CINCINNATI - The Bengals were convinced that this time would be different, that they finally would break the postseason losing streak that had caused so much embarrassment and pain over the years.
The decades, actually.
For one thing, they were playing at home after losing playoff games in Houston the previous two seasons. For another, they sensed a greater resolve, a greater confidence entering the game.
"We're not going to get any of you to shut up about it until we win," Bengals coach Marvin Lewis told reporters a few days before Sunday's AFC wild-card game. "That's the way it is. That's exactly the way it is."
So much for feeling better about things this time. The Bengals wound up right where they've been since January 1991 -- without a playoff win. They lost to the underdog Chargers, 27-10, continuing the NFL's longest current streak of playoff futility.
That's right: No team has gone longer without a postseason victory than the Bengals.
The Chargers will face the Broncos on Sunday in Denver in the divisional round. San Diego won there Dec. 12, setting the stage for an intriguing rematch.
As for the Bengals, you need look no further than quarterback Andy Dalton for where it all went wrong. Just days after Dalton pronounced himself ready to break through after dispiriting playoff losses to the Texans the previous two seasons, he was abysmal against the Chargers.
Dalton was 29-for-51 for 334 yards and had one touchdown pass, two interceptions and a lost fumble. All three turnovers came in the second half, when the Bengals needed him most.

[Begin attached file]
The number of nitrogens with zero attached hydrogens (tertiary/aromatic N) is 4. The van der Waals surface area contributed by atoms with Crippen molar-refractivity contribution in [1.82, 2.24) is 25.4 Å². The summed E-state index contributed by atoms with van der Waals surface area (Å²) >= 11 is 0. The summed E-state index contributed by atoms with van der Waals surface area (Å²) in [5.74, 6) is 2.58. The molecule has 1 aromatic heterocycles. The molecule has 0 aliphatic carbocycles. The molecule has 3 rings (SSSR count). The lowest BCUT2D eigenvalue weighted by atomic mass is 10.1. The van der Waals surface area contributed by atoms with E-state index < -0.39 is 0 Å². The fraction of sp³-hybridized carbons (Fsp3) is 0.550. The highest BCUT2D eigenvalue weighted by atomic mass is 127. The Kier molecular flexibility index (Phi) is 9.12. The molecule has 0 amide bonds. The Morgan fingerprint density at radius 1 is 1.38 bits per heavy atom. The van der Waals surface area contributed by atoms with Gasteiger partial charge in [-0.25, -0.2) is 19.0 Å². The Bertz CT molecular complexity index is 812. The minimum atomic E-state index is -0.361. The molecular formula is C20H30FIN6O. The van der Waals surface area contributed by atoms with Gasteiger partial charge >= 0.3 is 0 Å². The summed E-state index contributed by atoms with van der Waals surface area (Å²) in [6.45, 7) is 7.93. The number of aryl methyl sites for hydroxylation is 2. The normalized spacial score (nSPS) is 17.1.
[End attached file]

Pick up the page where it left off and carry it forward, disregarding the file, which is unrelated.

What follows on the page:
And so it goes for a franchise that has become synonymous with January failure. The Bengals haven't won a playoff game in six tries since Jan. 6, 1991, against Houston.
No, not the Texans -- the Oilers. The Bengals' quarterback in that game: Boomer Esiason, who passed for two touchdowns and ran for another in a 41-14 win.
"It's very frustrating," Dalton said. "We had another opportunity. All the good things we did this year, and to come out and not win, this game hurts."
Put this one on Dalton, as he was quick to tell you. "It all comes with playing the position," he said. "There's a lot that goes on during a game, and the quarterback is in control of everything. He's the leader of the team and of the offense, and when things don't go right, the quarterback is going to get the blame. I'm willing to take every shot at me."
The AFC North champions entered the game 8-0 at home, but in the crucible of playoff football, they were not up to the challenge. Dalton failed to consistently lead the offense and the defense was pushed around.
San Diego's game plan was to attack with the running game, and the Chargers were punishingly effective, grinding out 196 yards on 40 attempts. They ran for two touchdowns, including Ronnie Brown's 58-yarder in the fourth quarter.
Philip Rivers attempted only 16 passes but hit on 12, including a 4-yard touchdown to Ladarius Green in the third quarter.
"We knew it was going to be a slugfest from the very first snap all the way through the game," said Chargers first-year coach Mike McCoy, whose team lost to the Bengals, 17-10, Dec. 1 in San Diego. "We challenged everybody up front -- actually, the whole football team -- that going on the road is not going to be easy regardless of who you're playing. We said we're going to do whatever we think it takes to win."
After trailing 10-7 at halftime, the Chargers took the lead for good when Rivers hit Green with 6:46 left in the third quarter. On his next series, Dalton fumbled while trying to run for a first down, and the Chargers converted the turnover into a field goal by Nick Novak.
Dalton was intercepted on his next possession, and the Chargers added another field goal to make it 20-10. Dalton served up a third straight turnover, another pick, on the next series early in the fourth quarter. Brown's touchdown iced it with 2:17 left.
"Unfortunately, the last three years, we haven't been able to win one of these playoff games," Dalton said. "Obviously, there's going to be a lot of criticism and talk, but until you win and prove people wrong, people can say whatever they want."